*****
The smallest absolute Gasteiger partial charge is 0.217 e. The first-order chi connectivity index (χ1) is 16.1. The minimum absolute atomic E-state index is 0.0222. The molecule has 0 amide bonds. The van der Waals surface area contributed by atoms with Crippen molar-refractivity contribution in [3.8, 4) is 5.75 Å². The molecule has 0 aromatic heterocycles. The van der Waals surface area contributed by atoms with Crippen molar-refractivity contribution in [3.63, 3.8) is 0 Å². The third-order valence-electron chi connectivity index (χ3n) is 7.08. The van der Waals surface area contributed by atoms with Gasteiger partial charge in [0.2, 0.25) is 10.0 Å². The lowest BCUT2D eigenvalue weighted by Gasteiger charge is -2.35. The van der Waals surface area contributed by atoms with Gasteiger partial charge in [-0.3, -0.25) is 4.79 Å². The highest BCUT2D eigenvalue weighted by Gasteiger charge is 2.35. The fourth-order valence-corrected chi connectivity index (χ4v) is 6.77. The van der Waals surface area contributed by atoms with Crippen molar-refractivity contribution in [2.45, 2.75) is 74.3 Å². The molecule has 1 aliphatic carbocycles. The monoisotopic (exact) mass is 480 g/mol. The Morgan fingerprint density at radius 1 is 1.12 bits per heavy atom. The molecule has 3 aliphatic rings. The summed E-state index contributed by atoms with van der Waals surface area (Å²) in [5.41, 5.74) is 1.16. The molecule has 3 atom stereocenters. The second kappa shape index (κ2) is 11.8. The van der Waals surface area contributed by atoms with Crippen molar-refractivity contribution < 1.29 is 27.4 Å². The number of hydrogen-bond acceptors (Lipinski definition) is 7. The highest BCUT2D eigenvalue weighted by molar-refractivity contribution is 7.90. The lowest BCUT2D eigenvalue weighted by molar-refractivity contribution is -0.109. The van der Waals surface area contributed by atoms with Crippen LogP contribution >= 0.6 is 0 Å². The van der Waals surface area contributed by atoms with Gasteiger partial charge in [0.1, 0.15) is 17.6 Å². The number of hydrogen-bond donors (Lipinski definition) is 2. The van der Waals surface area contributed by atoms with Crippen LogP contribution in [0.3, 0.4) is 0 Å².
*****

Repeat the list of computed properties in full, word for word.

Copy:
The smallest absolute Gasteiger partial charge is 0.217 e. The first-order chi connectivity index (χ1) is 16.1. The minimum absolute atomic E-state index is 0.0222. The molecule has 0 amide bonds. The van der Waals surface area contributed by atoms with Crippen molar-refractivity contribution in [3.8, 4) is 5.75 Å². The molecule has 0 aromatic heterocycles. The van der Waals surface area contributed by atoms with Crippen molar-refractivity contribution in [3.63, 3.8) is 0 Å². The third-order valence-electron chi connectivity index (χ3n) is 7.08. The van der Waals surface area contributed by atoms with Gasteiger partial charge in [0.2, 0.25) is 10.0 Å². The lowest BCUT2D eigenvalue weighted by Gasteiger charge is -2.35. The van der Waals surface area contributed by atoms with Gasteiger partial charge in [-0.3, -0.25) is 4.79 Å². The highest BCUT2D eigenvalue weighted by Gasteiger charge is 2.35. The fourth-order valence-corrected chi connectivity index (χ4v) is 6.77. The van der Waals surface area contributed by atoms with Crippen molar-refractivity contribution in [2.45, 2.75) is 74.3 Å². The molecule has 1 aliphatic carbocycles. The monoisotopic (exact) mass is 480 g/mol. The Morgan fingerprint density at radius 1 is 1.12 bits per heavy atom. The molecule has 3 aliphatic rings. The summed E-state index contributed by atoms with van der Waals surface area (Å²) in [5.41, 5.74) is 1.16. The molecule has 3 atom stereocenters. The second kappa shape index (κ2) is 11.8. The van der Waals surface area contributed by atoms with Crippen molar-refractivity contribution < 1.29 is 27.4 Å². The number of hydrogen-bond acceptors (Lipinski definition) is 7. The highest BCUT2D eigenvalue weighted by molar-refractivity contribution is 7.90. The lowest BCUT2D eigenvalue weighted by molar-refractivity contribution is -0.109. The van der Waals surface area contributed by atoms with Crippen LogP contribution >= 0.6 is 0 Å². The van der Waals surface area contributed by atoms with Gasteiger partial charge in [0.1, 0.15) is 17.6 Å². The number of hydrogen-bond donors (Lipinski definition) is 2. The van der Waals surface area contributed by atoms with Crippen LogP contribution in [0.3, 0.4) is 0 Å².